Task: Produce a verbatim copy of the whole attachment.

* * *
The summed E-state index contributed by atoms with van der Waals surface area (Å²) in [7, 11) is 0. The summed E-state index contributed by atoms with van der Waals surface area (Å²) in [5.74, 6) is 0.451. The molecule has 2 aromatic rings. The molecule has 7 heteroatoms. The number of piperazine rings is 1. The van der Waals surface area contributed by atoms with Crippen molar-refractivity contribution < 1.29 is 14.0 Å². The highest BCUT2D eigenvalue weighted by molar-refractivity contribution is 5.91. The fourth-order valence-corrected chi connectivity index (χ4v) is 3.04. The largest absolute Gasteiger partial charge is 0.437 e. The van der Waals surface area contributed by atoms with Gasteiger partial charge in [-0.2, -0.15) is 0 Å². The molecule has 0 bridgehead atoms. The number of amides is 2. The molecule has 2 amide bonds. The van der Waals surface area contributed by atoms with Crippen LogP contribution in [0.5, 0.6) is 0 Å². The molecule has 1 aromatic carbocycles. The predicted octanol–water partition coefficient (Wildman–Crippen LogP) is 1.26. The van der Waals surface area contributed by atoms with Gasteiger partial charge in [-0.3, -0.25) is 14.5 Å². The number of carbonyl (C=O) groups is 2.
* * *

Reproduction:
The summed E-state index contributed by atoms with van der Waals surface area (Å²) in [7, 11) is 0. The summed E-state index contributed by atoms with van der Waals surface area (Å²) in [5.74, 6) is 0.451. The molecule has 2 aromatic rings. The molecule has 7 heteroatoms. The number of piperazine rings is 1. The van der Waals surface area contributed by atoms with Crippen molar-refractivity contribution < 1.29 is 14.0 Å². The highest BCUT2D eigenvalue weighted by molar-refractivity contribution is 5.91. The fourth-order valence-corrected chi connectivity index (χ4v) is 3.04. The largest absolute Gasteiger partial charge is 0.437 e. The van der Waals surface area contributed by atoms with Gasteiger partial charge in [-0.2, -0.15) is 0 Å². The molecule has 0 bridgehead atoms. The number of amides is 2. The molecule has 2 amide bonds. The van der Waals surface area contributed by atoms with Crippen LogP contribution in [0.5, 0.6) is 0 Å². The molecule has 1 aromatic carbocycles. The predicted octanol–water partition coefficient (Wildman–Crippen LogP) is 1.26. The van der Waals surface area contributed by atoms with Gasteiger partial charge in [-0.3, -0.25) is 14.5 Å². The number of carbonyl (C=O) groups is 2.